How To Survive Intermittent Fasting During The Holidays

The flip side of intermittent fasting is intermittent feasting. When you save all your fuel for the day to eat in a shorter time period, you get to eat pretty luxuriously during that time every single day. This makes intermittent fasting (IF) perfect for the holiday season.

If you haven’t intermittently fasted through a holiday before, you might be wondering how you’re going to handle the questions people will ask you about your new way of eating and whether you’ll have to skip brunch with friends to stay on schedule. Practicing IF through a holiday season and having brunch with your friends is definitely doable. It’s quite possibly freeing if you go into it with a plan.

Here are some tips for how to talk about IF (or not), what to do when someone nice brings you a cookie, whether or not to take a day off, and how to get back on track when you do.

What to tell people

Plan A

Nothing. Most of the time, you actually don’t have to talk about it.

It’s usually simple to add an hour to your fast or extend your eating window a bit so that parties fall within the time that you plan to eat. In this case, you just fast most of the day, eat something festive with friends or family, and close your eating window. Nothing out of the ordinary there for people to ask you about.

If the event just isn’t going to fit into your eating window—or if the food isn’t worth opening your window for—you still may not need to talk about it. You can get some water or black coffee and focus on the people you came to see. Most people aren’t monitoring what you eat and won’t notice if you don’t.

Plan B

If someone does notice, you can tell them you ate earlier (yesterday is earlier) or that you have plans to eat later (because you do). That’s enough to handle a lot of situations.

Plan C

If your friend or loved one is nosier or not satisfied by that explanation, go ahead and explain that you’re doing IF and your eating window opens later (or closed earlier). Hopefully, they’ll be interested and supportive.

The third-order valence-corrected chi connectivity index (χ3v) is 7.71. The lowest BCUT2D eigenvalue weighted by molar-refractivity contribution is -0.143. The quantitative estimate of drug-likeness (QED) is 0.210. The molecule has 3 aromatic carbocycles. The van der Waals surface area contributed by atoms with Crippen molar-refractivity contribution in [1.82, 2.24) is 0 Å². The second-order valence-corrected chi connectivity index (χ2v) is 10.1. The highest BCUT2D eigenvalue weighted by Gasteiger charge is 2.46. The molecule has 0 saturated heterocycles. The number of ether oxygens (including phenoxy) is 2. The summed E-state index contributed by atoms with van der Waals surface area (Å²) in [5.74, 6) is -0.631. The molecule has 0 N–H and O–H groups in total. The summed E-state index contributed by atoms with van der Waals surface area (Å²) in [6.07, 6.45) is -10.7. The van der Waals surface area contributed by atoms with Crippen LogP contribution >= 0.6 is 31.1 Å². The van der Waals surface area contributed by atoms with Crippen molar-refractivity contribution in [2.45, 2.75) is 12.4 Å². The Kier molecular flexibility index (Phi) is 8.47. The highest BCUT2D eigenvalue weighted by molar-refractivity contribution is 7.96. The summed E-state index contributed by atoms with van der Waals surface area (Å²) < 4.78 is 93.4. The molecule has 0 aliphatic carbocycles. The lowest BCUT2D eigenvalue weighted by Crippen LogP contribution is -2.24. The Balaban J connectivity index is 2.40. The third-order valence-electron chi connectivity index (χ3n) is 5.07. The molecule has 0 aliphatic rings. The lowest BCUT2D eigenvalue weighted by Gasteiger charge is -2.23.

If they’re not, I’m sorry. Don’t worry, though. There’s plenty of research to help you stand up for yourself. If they’re worried that you’re crashing your metabolism by not eating, you can point them to this study that shows short-term fasting (between 12 and 72 hours) actually increases metabolic rate.

You might be well-adjusted to fat-burning, feeling great, and seeing results. Mention that. There’s nothing like results to convince skeptics.

If you’re just starting your IF lifestyle and are still in the adjustment phase, you probably won’t have results to talk about yet. In that case, you can point out that everyone actually eats on a schedule. No one eats 24/7 except for infants, and their main goal in life is to gain weight. The schedule you were following before didn’t work for you, so you’re trying a new one.

What to do if someone brings you a treat

People make all kinds of amazing, delicious things during the holiday season. If you are lucky enough to have friends who make and share goodies, you may have the delightful problem of accepting and appreciating treats without breaking your fast.

One option is to say, “Thank you so much! It looks amazing. I’m gonna save it because I’m not hungry now, but I’m excited to try it later.” Then wrap it up in a napkin, go on with your day, and savor it when your eating window opens. Maybe send whoever made it a message to say how much you enjoyed it.